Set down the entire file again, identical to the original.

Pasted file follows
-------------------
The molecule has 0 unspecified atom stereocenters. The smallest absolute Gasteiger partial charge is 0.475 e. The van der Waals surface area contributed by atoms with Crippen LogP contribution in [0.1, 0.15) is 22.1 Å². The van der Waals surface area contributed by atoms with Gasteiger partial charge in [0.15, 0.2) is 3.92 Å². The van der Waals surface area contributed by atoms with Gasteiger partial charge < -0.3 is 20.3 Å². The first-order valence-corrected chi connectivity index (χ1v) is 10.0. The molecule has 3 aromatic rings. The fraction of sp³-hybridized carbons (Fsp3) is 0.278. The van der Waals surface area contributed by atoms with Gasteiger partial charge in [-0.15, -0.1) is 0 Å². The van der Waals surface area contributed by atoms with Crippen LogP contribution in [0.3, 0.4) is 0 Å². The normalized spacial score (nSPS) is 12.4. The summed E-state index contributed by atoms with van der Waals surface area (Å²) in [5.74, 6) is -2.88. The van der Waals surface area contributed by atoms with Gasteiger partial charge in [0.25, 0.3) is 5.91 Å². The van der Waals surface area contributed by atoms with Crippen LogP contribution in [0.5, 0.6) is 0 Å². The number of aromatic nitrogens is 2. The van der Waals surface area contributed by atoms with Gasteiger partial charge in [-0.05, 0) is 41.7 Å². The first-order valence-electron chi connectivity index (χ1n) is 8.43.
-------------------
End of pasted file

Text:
The molecule has 0 unspecified atom stereocenters. The smallest absolute Gasteiger partial charge is 0.475 e. The van der Waals surface area contributed by atoms with Crippen LogP contribution in [0.1, 0.15) is 22.1 Å². The van der Waals surface area contributed by atoms with Gasteiger partial charge in [0.15, 0.2) is 3.92 Å². The van der Waals surface area contributed by atoms with Gasteiger partial charge < -0.3 is 20.3 Å². The first-order valence-corrected chi connectivity index (χ1v) is 10.0. The molecule has 3 aromatic rings. The fraction of sp³-hybridized carbons (Fsp3) is 0.278. The van der Waals surface area contributed by atoms with Gasteiger partial charge in [-0.15, -0.1) is 0 Å². The van der Waals surface area contributed by atoms with Crippen LogP contribution in [0.3, 0.4) is 0 Å². The normalized spacial score (nSPS) is 12.4. The summed E-state index contributed by atoms with van der Waals surface area (Å²) in [5.74, 6) is -2.88. The van der Waals surface area contributed by atoms with Gasteiger partial charge in [0.25, 0.3) is 5.91 Å². The van der Waals surface area contributed by atoms with Crippen LogP contribution in [0.5, 0.6) is 0 Å². The number of aromatic nitrogens is 2. The van der Waals surface area contributed by atoms with Gasteiger partial charge in [-0.05, 0) is 41.7 Å². The first-order valence-electron chi connectivity index (χ1n) is 8.43.